I am interested in how nutrient availability shapes genome size evolution in flowering plants. Using a combination of lab and field experiments, I aim to understand how nitrogen and phosphorus limitation interacts with genome size to influence nutrient allocation and growth, both at the physiological and the ecological level. I will take this further, using modelling of existing global data to explore how such interactions can affect plant survival and species composition in natural systems. A baseline understanding of how nutrient availability impacts upon species of differing genome sizes may shed further light on the drivers of angiosperm evolution. Furthermore, such knowledge is vital if we wish to become less reliant on artificial fertilisers, while continuing to feed a growing human population.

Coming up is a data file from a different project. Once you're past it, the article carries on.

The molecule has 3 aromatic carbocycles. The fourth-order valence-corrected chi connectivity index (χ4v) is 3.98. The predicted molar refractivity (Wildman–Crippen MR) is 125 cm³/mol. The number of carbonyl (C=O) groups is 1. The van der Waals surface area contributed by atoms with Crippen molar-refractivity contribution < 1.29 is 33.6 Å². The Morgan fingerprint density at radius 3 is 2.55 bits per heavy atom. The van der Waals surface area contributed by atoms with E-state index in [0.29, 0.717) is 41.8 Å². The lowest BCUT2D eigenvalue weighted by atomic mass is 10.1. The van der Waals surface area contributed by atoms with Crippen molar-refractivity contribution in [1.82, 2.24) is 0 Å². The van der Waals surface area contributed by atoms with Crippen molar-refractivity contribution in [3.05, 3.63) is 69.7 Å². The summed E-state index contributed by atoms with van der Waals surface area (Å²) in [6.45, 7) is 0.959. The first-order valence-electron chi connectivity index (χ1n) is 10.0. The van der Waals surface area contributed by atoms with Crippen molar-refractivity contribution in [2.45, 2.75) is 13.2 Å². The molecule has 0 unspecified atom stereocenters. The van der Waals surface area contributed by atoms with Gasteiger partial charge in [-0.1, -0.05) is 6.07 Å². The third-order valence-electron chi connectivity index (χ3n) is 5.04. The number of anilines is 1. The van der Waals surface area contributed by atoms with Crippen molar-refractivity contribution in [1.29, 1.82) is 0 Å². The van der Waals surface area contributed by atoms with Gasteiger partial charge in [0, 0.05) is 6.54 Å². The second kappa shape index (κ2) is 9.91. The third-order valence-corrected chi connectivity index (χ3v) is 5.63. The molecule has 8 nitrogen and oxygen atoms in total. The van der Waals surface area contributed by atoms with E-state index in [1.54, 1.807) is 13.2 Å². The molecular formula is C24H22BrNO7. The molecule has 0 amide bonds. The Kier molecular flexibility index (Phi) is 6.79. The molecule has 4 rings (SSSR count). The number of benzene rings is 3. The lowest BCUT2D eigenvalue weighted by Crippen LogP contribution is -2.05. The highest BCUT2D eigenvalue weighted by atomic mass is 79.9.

- MSc Plant and Fungal Taxonomy, Diversity and Conservation, Queen Mary's University of London, 2019
- BA Biological Sciences, Oxford University, 2018
- Queen Mary's University of London Principal's Prize, 2019
Grasses and savannas of Madagascar
Using knowledge of endemic grasses to understand the history of open canopy areas for land management and conservation planning.
Uncovering the genomic diversity of plants
Understanding how plants have diversified, the underlying mechanisms that promote genomic-level changes and the evolutionary and ecological consequences of this over time.